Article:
After years of controversy, SeaWorld is ending its orca-breeding program. The theme park and entertainment company has been criticised for the way it treats orcas, otherwise known as killer whales.
SeaWorld said it would end its breeding immediately and planned to roll out orca-enrichment programs, which will feature more natural environments in addition to existing education and research programs in the next few years among its parks in San Diego, San Antonio, and Orlando, Florida. Here's how the company got to this point.
For more than 50 years, SeaWorld has been known for its ocean-based entertainment shows, featuring animals like the orca.
In 2013, the company's handling of killer whales came into question after the circulation of Blackfish. The documentary centered on an orca named Tilikum who killed a trainer in front of a live audience in 2010.
Since the documentary's premiere, SeaWorld and its partners have felt pressure from activists - and declines in attendance - to change their orca programs.
Orcas live around the world, particularly in the waters of the Pacific Northwest, off the Atlantic coast of Norway, and in the Southern Ocean near Antarctica. The orcas living in the Pacific Northwest are considered endangered by the US, though other populations are not endangered.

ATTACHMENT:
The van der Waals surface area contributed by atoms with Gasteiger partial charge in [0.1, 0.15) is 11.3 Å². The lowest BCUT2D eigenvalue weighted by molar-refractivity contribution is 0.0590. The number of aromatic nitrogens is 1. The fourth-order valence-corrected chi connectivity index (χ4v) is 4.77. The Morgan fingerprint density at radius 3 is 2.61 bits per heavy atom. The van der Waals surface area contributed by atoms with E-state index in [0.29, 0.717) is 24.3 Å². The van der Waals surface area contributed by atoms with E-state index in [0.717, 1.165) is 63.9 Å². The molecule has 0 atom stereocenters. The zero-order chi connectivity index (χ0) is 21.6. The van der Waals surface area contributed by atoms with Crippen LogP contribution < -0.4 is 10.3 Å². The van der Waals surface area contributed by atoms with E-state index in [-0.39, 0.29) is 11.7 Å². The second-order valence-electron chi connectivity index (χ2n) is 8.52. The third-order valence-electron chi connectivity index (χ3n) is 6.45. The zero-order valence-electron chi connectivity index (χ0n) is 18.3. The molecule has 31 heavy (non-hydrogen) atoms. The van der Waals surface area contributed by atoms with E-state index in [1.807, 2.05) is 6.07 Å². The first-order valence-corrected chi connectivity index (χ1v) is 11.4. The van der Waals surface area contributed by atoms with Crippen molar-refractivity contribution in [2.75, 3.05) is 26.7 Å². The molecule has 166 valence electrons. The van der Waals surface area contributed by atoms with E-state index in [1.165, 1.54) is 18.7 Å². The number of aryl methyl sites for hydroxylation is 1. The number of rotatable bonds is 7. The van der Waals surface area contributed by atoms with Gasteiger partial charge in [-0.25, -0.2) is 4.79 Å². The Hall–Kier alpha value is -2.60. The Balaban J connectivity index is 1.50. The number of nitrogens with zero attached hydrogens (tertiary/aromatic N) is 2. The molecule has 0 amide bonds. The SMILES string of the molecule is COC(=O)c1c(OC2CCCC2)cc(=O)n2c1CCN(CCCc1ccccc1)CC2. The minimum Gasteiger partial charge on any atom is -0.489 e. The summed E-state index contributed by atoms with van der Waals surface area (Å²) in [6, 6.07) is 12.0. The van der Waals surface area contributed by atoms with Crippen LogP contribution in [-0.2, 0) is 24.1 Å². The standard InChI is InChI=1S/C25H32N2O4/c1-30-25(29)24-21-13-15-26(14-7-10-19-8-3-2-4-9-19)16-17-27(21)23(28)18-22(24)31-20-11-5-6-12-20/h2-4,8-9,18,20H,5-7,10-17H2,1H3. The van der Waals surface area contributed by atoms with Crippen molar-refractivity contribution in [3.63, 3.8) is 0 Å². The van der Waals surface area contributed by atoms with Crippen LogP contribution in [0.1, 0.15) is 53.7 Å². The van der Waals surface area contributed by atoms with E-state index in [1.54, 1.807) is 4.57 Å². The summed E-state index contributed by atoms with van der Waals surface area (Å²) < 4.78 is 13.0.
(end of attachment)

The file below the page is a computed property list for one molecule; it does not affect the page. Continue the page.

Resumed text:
In 2014, SeaWorld pledged to build larger environments for its orcas and fund more wildlife research.
But that wasn't enough for the state of California, which imposed a ban on breeding orcas at SeaWorld's San Diego park. Sea World challenged that ban but later announced it would close its orca show in San Diego by 2017.
Now that it is done with its orca-breeding program, SeaWorld said it planned to keep all existing orcas in its habitats, so there will most likely still be orcas in the parks for the next few decades. Orcas live up to 50 years, and one whale is pregnant.
This article was originally published by Business Insider.
More from Business Insider: